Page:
FOREIGNERS MAKING FRIENDS IN WARSAW (Warsaw)
Remember high school, that place we had to go 5 days out of 7? Remember all the friendships we made back then, making plans to just hang out? Remember just hanging out? Remember when life was less self-monitoring and how easy it was to make friends when there was no pressure and social barriers were less concrete? Remember how you laughed at the jokes that might embarrass you, especially in the company of your professional colleagues today – the new place we go 5 days out of 7?
Well, short of going back in time, how do you make those close friends in later life? Those people you met and became close with in the good old days still exist. The difficulty is finding them and having a nurturing environment to grow the bond.
I have an answer for that in Warsaw.
Every two weeks, for the past three years, a group of us foreigners get together to play a tabletop role-playing game in English. You do not need to know all rules to play. This game is our platform to explore the attitudes and beliefs of strangers within a story where we imagine ourselves together. We come together first as strangers but, as we play, we become friends. We even start to share friendly camaraderie creating inside-humour and rekindling the embers of the social freedom we enjoyed in high school.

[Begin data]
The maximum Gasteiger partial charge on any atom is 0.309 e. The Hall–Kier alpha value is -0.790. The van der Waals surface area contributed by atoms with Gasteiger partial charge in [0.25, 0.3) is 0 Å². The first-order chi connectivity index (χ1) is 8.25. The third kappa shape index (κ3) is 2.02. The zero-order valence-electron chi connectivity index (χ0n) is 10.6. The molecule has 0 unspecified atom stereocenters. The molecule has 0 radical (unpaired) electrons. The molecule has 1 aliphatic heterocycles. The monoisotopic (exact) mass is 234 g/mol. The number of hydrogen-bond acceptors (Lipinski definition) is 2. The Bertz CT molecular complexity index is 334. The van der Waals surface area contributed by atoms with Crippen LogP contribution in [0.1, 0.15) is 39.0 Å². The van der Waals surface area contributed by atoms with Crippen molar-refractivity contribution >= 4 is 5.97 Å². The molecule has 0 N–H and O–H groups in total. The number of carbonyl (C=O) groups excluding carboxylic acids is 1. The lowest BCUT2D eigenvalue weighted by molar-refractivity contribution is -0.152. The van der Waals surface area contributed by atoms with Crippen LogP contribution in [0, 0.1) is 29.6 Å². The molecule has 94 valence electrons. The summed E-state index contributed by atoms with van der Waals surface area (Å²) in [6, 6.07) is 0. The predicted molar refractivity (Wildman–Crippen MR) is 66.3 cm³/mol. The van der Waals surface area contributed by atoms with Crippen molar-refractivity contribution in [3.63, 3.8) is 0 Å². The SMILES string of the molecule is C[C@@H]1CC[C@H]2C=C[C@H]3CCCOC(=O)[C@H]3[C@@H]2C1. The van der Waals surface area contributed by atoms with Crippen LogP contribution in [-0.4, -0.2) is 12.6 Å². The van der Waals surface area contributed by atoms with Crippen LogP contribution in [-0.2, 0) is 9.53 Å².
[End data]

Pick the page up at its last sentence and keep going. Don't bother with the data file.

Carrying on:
So make it a date to join us, regularly. It costs you nothing to join in but your time; and even that won’t be a cost to you once you start to enjoy the group and reap the benefits of having close friends. It does take time but the time passes in friendly company.
For our partners, typically local natives, who do not participate in our tabletop role-playing game meetings, we have a Widow’s Club where they all get to know each other and do things together. We also have private parties, cinema outings and shared trips together around this country. But it begins with us getting to know strangers through the attitudes and beliefs they express in our relaxed game before the door opens wider.
Nothing will change from your side of the computer monitor – or it would have already. If you can be a close friend to someone and you are looking for close friends to meet, get in touch.
Join our activity group, with the intention of joining us at the dinning room game table:
More information on benefits of role-playing:
An example of tabletop role-playing games – courtesy of Wil Wheaton (Wesley Crusher, from Star Trek: The Next Generation):